US dairy exports returned to growth in February

By Teodora Lyubomirova

- Last updated on GMT

Image: Getty/We Are
Image: Getty/We Are

Related tags Dairy commodities Cheese

This is the first time in 12 months since US dairy exports recorded a positive change, CLAL reports.

Analysing HIS data, Italian dairy economic consulting firm Clal reported that  US dairy exports recovered in February after a year in negative territory. The resurgence was driven by cheese exports, which grew by more than 10,000 tons, or 32.1% year on year.

The lower prices of almost all major dairy products likely supported the increase in export activity, including in cheese where an average unit price stood at $4.56/kg, 15% lower year-on-year.

CLAL predicts a possible upward push in SMP prices, however, if demand increases, particularly given the recent rise in demand from Asian countries. US production of SMP had been kept at minimum for several months now and stocks in February are more than 30% lower than the same time last year, the firm reported. According to FAS-USDA data, domestic consumption of SMP in Jan-Feb 2024 increased more than 20%.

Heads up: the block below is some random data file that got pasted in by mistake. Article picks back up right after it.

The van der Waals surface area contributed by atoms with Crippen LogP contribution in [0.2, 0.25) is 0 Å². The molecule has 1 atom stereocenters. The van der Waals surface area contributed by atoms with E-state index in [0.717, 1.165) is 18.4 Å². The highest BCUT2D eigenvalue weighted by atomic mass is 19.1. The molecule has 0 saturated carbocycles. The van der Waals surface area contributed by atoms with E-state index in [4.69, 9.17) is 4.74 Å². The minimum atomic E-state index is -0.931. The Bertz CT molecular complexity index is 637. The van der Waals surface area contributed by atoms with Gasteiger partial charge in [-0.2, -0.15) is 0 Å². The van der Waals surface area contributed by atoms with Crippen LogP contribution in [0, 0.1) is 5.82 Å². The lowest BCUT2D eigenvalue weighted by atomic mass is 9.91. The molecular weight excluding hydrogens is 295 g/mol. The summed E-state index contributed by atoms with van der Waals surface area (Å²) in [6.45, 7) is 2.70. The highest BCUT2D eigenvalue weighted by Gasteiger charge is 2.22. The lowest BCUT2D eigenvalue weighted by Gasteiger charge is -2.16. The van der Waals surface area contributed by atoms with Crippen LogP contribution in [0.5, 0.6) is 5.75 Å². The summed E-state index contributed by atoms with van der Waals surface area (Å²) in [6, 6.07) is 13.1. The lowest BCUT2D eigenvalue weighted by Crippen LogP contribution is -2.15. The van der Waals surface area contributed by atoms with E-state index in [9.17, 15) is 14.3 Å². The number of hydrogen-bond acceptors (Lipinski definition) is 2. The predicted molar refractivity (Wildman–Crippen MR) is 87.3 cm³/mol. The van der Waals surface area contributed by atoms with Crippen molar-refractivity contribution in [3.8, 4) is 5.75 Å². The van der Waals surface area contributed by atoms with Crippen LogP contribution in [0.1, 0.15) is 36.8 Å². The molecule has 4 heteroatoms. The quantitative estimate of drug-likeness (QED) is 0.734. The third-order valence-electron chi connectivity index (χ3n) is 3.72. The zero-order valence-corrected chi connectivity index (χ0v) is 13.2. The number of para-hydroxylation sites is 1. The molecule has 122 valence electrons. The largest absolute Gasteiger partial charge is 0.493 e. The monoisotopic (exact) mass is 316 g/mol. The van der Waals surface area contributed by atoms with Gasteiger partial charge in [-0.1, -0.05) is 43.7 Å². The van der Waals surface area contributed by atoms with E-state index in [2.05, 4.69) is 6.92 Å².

During February’s Agricultural Outlook Forum hosted by the USDA, agricultural economist Michael McConnell said dairy exports were projected to grow faster than imports as tight supplies in the global markets increase the competitiveness of US dairy prices.

“Overall, global dairy trade is expected to be constrained by lower milk production in several key exporters - notably the European Union and New Zealand,” McConnell explained. “Lower milk production in these markets is expected to translate into lower exports of several dairy products, in particular butter and non-fat dairy milk. This is expected to help support global dairy prices.

“The reduced production in Europe and Oceania would provide opportunities for other dairy exporters to meet global demand, with the US well-positioned to ship product to key markets,” he said.

McConnell added that skim-solid exports are projected at 4% higher than 2023, though export demand is set to compete with domestic use.

Related topics Markets Cheese

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